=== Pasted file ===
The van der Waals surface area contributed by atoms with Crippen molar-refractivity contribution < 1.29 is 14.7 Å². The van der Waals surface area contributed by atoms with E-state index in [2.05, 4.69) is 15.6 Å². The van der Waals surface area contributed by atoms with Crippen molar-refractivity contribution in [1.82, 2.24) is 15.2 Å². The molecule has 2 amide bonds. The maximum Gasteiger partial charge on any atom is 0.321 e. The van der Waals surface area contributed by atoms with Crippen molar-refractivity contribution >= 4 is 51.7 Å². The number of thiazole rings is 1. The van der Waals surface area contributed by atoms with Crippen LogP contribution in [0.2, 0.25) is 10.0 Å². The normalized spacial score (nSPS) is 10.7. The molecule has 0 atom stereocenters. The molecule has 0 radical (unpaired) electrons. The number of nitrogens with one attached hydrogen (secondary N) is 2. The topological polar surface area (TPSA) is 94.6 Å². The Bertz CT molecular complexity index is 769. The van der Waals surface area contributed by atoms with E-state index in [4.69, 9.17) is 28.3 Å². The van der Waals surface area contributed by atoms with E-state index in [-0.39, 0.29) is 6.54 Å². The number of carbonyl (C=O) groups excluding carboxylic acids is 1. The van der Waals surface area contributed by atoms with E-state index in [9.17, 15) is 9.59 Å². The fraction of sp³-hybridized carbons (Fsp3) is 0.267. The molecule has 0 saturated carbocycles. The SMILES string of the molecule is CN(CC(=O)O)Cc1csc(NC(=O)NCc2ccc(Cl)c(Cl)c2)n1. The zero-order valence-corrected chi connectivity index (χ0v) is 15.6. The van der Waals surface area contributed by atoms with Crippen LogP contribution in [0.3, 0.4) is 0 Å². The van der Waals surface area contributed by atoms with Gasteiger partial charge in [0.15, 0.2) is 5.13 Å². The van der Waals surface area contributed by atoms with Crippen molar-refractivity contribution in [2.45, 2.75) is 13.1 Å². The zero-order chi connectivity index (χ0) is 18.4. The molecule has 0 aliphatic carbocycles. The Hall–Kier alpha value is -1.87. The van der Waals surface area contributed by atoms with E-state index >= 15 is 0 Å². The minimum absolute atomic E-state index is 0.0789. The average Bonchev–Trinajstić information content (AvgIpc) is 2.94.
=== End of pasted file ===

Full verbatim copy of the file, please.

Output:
The van der Waals surface area contributed by atoms with Crippen molar-refractivity contribution < 1.29 is 14.7 Å². The van der Waals surface area contributed by atoms with E-state index in [2.05, 4.69) is 15.6 Å². The van der Waals surface area contributed by atoms with Crippen molar-refractivity contribution in [1.82, 2.24) is 15.2 Å². The molecule has 2 amide bonds. The maximum Gasteiger partial charge on any atom is 0.321 e. The van der Waals surface area contributed by atoms with Crippen molar-refractivity contribution >= 4 is 51.7 Å². The number of thiazole rings is 1. The van der Waals surface area contributed by atoms with Crippen LogP contribution in [0.2, 0.25) is 10.0 Å². The normalized spacial score (nSPS) is 10.7. The molecule has 0 atom stereocenters. The molecule has 0 radical (unpaired) electrons. The number of nitrogens with one attached hydrogen (secondary N) is 2. The topological polar surface area (TPSA) is 94.6 Å². The Bertz CT molecular complexity index is 769. The van der Waals surface area contributed by atoms with E-state index in [4.69, 9.17) is 28.3 Å². The van der Waals surface area contributed by atoms with E-state index in [-0.39, 0.29) is 6.54 Å². The number of carbonyl (C=O) groups excluding carboxylic acids is 1. The van der Waals surface area contributed by atoms with E-state index in [9.17, 15) is 9.59 Å². The fraction of sp³-hybridized carbons (Fsp3) is 0.267. The molecule has 0 saturated carbocycles. The SMILES string of the molecule is CN(CC(=O)O)Cc1csc(NC(=O)NCc2ccc(Cl)c(Cl)c2)n1. The zero-order valence-corrected chi connectivity index (χ0v) is 15.6. The van der Waals surface area contributed by atoms with Crippen LogP contribution in [0.3, 0.4) is 0 Å². The van der Waals surface area contributed by atoms with Gasteiger partial charge in [0.15, 0.2) is 5.13 Å². The van der Waals surface area contributed by atoms with Crippen molar-refractivity contribution in [2.45, 2.75) is 13.1 Å². The zero-order chi connectivity index (χ0) is 18.4. The molecule has 0 aliphatic carbocycles. The Hall–Kier alpha value is -1.87. The van der Waals surface area contributed by atoms with E-state index >= 15 is 0 Å². The minimum absolute atomic E-state index is 0.0789. The average Bonchev–Trinajstić information content (AvgIpc) is 2.94.